The Institute for Natural Language Processing (IMS) at the University of
Stuttgart has an opening for a PhD student to work in the context of a new
project on computational structural analysis of code-switching (i.e.
alternating between languages in spoken or written communication), headed
by Ozlem Cetinoglu .
The position is available in the context of the project SAGT  funded by
the German Research Council (DFG). The successful candidate will develop
tools and methods for core NLP tasks, such as normalisation, POS tagging,
and parsing, for code-switched corpora, with a focus on Turkish-German.
The candidate for the position should have the following qualifications:
- excellent Master’s degree in Computer Science, Computational Linguistics
- advanced knowledge of natural language processing
- strong programming skills in object-oriented and scripting languages
- excellent communication skills and interest in interdisciplinary work
- excellent command of written and oral English
The following skills will be considered as a plus:
- experience with machine learning methods, in particular deep learning
- knowledge of German and/or Turkish
The position will be available for three years, starting in Spring 2018 and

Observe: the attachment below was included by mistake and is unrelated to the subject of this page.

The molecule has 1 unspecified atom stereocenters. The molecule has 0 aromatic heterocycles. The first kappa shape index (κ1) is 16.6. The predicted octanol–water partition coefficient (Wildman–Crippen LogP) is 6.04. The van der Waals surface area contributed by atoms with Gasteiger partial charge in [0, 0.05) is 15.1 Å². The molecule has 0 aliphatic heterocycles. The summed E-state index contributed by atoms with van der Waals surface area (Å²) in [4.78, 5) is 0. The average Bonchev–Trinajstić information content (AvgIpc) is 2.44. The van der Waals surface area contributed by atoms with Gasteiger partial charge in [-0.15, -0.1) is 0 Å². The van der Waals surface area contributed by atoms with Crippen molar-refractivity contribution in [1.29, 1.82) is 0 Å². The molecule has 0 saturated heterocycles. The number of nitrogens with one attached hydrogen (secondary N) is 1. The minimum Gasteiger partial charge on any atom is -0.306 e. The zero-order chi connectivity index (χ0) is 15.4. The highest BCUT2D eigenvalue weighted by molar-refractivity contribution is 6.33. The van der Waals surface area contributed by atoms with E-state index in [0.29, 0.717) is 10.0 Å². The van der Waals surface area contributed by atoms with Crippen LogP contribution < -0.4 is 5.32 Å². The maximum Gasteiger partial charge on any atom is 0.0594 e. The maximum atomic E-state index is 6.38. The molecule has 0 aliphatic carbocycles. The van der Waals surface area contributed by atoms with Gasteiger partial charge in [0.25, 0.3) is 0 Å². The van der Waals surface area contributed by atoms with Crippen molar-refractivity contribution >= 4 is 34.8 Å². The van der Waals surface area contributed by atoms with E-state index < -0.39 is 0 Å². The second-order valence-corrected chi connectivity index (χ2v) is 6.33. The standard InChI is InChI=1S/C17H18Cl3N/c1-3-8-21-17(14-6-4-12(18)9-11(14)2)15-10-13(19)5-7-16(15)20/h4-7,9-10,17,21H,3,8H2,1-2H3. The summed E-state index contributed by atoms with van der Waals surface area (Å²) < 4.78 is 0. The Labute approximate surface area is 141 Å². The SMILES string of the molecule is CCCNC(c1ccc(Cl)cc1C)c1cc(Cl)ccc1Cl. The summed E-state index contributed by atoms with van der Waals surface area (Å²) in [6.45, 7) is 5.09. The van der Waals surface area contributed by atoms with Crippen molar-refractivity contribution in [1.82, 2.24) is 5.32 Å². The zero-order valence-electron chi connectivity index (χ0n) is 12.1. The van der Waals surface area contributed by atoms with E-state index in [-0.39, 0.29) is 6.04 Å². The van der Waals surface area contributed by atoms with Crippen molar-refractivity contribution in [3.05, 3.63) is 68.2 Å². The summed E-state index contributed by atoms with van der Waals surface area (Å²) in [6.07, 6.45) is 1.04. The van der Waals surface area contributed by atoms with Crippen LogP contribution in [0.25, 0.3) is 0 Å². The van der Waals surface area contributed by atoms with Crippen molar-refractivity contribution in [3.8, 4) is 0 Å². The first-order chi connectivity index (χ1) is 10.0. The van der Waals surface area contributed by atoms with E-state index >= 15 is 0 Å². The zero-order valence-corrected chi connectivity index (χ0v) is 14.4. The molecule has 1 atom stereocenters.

open until filled. All applications received until 1st of March 2018 will
receive full consideration. The salary is according to the German
university payscale (TV-L 13, between 65% and 100% for Ph.D. student
depending on qualifications, see e.g.  for details.
To apply, please send a full CV, transcripts, names of two references, and
a letter of motivation bundled into a single PDF to Ozlem Cetinoglu (
About Stuttgart and the University of Stuttgart:
The University of Stuttgart is a technically oriented university in
Germany. It is especially known for engineering and related topics, with
its computer science department being ranked highly nationally and
internationally. The Institute of Natural Language Processing (Institut für
Maschinelle Sprachverarbeitung, IMS) forms part of the Faculty of Computer
Science and Electrical Engineering, and has a history of
close collaborations with the Institute of Linguistics (e.g. SFB 732). It
is one of the largest academic research institutes for natural language
processing in Germany, with three full professors, an assistant professor,
three senior lecturers and a staff of more than thirty researchers. Its
activities range from computational corpus linguistics to semantic
processing, machine translation, psycholinguistics, and phonetics, and
hosts several projects funded by the EC, the German science council (DFG),
and various foundations. The institute manages dedicated BSc and MSc
programs in computational linguistics.
The city of Stuttgart  is the capital of the state of Baden-Württemberg
in the southwest of Germany. It is a lively and international city, known
for its strong economy and rich culture. With Germany’s high-speed train
system, it is well-connected to many other interesting places, for instance
Munich and Cologne (~2.5 hours), Paris (~3.5 hours), Berlin (~5.5 hours),
Strasbourg (<1.5 hours) or Lake Constance (~2.5 hours).
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